If divorce in Sri Lanka had the same level of social acceptance as in America, our divorce statistics would be off the chart. Comparing Sri Lanka’s divorce statistics to that of America leads to a sense of false social superiority.
A low divorce rate is not an indicator of marital success. It is an indicator of BOTH marital success and a society’s willingness to suffer unhappiness in order to conform to social norms. In the U.S. more and more people are unwilling to be unhappy. And western societies tend to accept and support divorcees while we shun them and frown upon them, adding insult to injury. Divorce is blasphemy. People remain locked in unhappy marriages and children grow up under the influence of unhappy marriages. A civilized split is better than family strife. (It is better to seek statistics than trust the television: not every divorce in the America narrowly averts murder. Sometimes it is just “irreconcilable differences”)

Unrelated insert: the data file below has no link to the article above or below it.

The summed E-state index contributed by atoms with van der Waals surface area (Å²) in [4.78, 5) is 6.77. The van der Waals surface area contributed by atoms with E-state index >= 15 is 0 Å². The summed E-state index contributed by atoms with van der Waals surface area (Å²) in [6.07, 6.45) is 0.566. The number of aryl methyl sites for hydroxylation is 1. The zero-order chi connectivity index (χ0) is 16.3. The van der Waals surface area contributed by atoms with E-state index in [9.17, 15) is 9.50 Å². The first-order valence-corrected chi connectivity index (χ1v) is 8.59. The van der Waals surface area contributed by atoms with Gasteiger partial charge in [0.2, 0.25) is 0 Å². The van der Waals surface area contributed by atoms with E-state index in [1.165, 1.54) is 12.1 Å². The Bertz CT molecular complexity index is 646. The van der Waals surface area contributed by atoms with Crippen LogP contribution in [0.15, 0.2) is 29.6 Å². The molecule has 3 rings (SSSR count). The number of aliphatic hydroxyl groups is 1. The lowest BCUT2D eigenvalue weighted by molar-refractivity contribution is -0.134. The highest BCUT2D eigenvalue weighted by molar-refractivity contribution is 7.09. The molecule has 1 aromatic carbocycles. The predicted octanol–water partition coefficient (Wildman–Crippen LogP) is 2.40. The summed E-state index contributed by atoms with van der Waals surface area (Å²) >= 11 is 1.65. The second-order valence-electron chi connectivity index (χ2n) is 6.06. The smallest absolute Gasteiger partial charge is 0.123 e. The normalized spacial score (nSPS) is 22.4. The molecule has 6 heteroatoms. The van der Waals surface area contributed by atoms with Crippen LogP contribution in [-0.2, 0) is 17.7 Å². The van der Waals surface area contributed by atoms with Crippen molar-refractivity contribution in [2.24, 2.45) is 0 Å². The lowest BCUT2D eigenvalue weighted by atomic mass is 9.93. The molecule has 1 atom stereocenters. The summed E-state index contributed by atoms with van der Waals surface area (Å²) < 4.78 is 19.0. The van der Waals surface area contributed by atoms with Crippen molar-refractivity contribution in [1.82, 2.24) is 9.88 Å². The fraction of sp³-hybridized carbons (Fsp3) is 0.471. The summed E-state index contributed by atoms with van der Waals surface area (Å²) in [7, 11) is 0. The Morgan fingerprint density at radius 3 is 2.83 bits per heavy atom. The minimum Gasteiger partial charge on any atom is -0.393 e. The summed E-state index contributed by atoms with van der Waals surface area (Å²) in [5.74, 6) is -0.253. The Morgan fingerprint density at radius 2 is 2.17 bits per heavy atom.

But there may be another force at work. Americans in particular seem less and less willing to compromise and accept flaws in a potential partner. Many Americans are single because their standards of Mr. and Ms. Right are too high. But that part of the equation is not my concern. My concern is how the statistics lie about one of our most serious social problems. I will go so far as to say that the majority of Sri Lankan marriages are unhappy. Even if we cannot be certain of that, we can be certain of this: most Sri Lankan married WOMEN are unhappy. It is often the wife who is left “holding the short end of the stick” in a marriage. Also, in our Indian/Hindu-descendant culture, even after a divorce or breakup it is the woman who is often considered at fault. Surprisingly, women themselves perpetuate this system. Until she herself has to face family strife or divorce, the average Sri Lankan woman is the chief component in the system of ostracism against divorcees.